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Word from Wormingford

07 June 2013

Ronald Blythe sits in a traffic jam, and tries to remember a poem

A RADIO continues to talk where no one is listening, in a far-off room where the early-morning sun is blazing away. "My grandmother made the most of her life," a woman is saying. "That's it," I thought.

My wildflower meadow is making the most of its life, as is the white cat as she fills it with sleep. It is the spring holiday and, all the way to farthest Sussex, cricket is being played on greens, and trees waver with brand-new leaves. Perched in a lordly fashion in David's Land Rover, I survey the Home Counties of England making the most of their lives. Cricket and lilac, from door to door.

And, finally, the Charleston Festival, below Firle Beacon; and the familiar company, the crack of the marquee in the faint wind, and the ghosts of Vanessa Bell and Virginia Woolf, the softer air, the hospitality, and this yearly treat. I am to recall Benjamin Britten, now a century old. We listen to his cantata Saint Nicolas as it sparkles its way through the canvas cave.

Homeward bound, David says that we arrived here on Trinity Sunday, and I want to quote my favourite Trinity poem, but the lines elude me as they get somehow embroidered in the lines of traffic. I faintly remember that their author had lost his faith - although he always went to church on Trinity Sunday.

Religion fills our head with anecdotes. Have I told David this one? The Land Rover heads home through the Dartford Tunnel. The Thames flows above us. The cars are like beads being drawn through an ivory rod - are all their passengers making the most of their lives? The Trinity poem falls into shape. It is about the longueurs of the 26 weeks to come. Then it gets run over by the traffic.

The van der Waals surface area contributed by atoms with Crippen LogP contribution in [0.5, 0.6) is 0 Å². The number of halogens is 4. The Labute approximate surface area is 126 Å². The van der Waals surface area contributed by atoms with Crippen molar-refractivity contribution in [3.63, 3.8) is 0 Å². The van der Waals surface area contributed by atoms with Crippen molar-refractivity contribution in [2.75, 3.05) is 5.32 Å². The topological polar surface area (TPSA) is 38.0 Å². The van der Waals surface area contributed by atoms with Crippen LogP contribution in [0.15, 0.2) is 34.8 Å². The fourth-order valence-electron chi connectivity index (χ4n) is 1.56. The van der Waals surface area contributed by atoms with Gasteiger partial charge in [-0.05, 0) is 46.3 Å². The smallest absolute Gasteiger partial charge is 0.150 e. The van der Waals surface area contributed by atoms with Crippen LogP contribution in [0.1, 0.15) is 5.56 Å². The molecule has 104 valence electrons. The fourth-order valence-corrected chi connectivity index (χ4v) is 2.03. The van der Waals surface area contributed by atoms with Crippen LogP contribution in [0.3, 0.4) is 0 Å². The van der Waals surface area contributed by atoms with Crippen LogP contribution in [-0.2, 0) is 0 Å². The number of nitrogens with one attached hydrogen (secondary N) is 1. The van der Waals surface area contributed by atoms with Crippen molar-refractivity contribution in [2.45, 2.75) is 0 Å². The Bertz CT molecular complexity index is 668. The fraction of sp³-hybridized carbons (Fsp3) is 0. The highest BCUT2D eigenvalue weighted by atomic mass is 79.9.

On Sunday, we shall go to Blythburgh, where the Son sits on the Father's lap high up over the river, and the stone dove floats above their heads. The Middle Ages had no difficulty with the Trinity.

The yellow peony is out. It has one flower a year, which must not be missed. Also, the Gloire de Dijon roses, two of them on the house wall. A cuckoo brags, far away. I plant lettuces out, and do some heroic weeding. On Trinity One, I shall read the great peroration on love in the first chapter of St John's Gospel, and in which our love is made perfect.

Two contrasting figures emerge from the Holy Trinity readings: the one secretive, the other open and challenging; the one didactic, the other wildly poetic; the one set in his ways, the other shouting "Make way!" The conventional man and the heady young man who claimed to be a voice, and nothing more. Two people, who once upon a time would not have been capable of saying anything intelligible to each other. John the Baptist and Councillor Nicodemus. There they stand, in the midsummer sunshine. And there approaches the three-fold God.

The Raj sun would beat down on poor young Reginald Heber at this moment. "Holy, holy, holy", he would sing. He was a parson-poet from the north who had met Sir Walter Scott, and who had won the Newdigate poetry prize at Oxford, and who was now a youthful bishop whom the heat would destroy. He had written of the trilogy of earth and sea and sky, and of their mutual praise. And thus the long, long Sundays after Trinity stretch ahead, "neither feast day nor fast".

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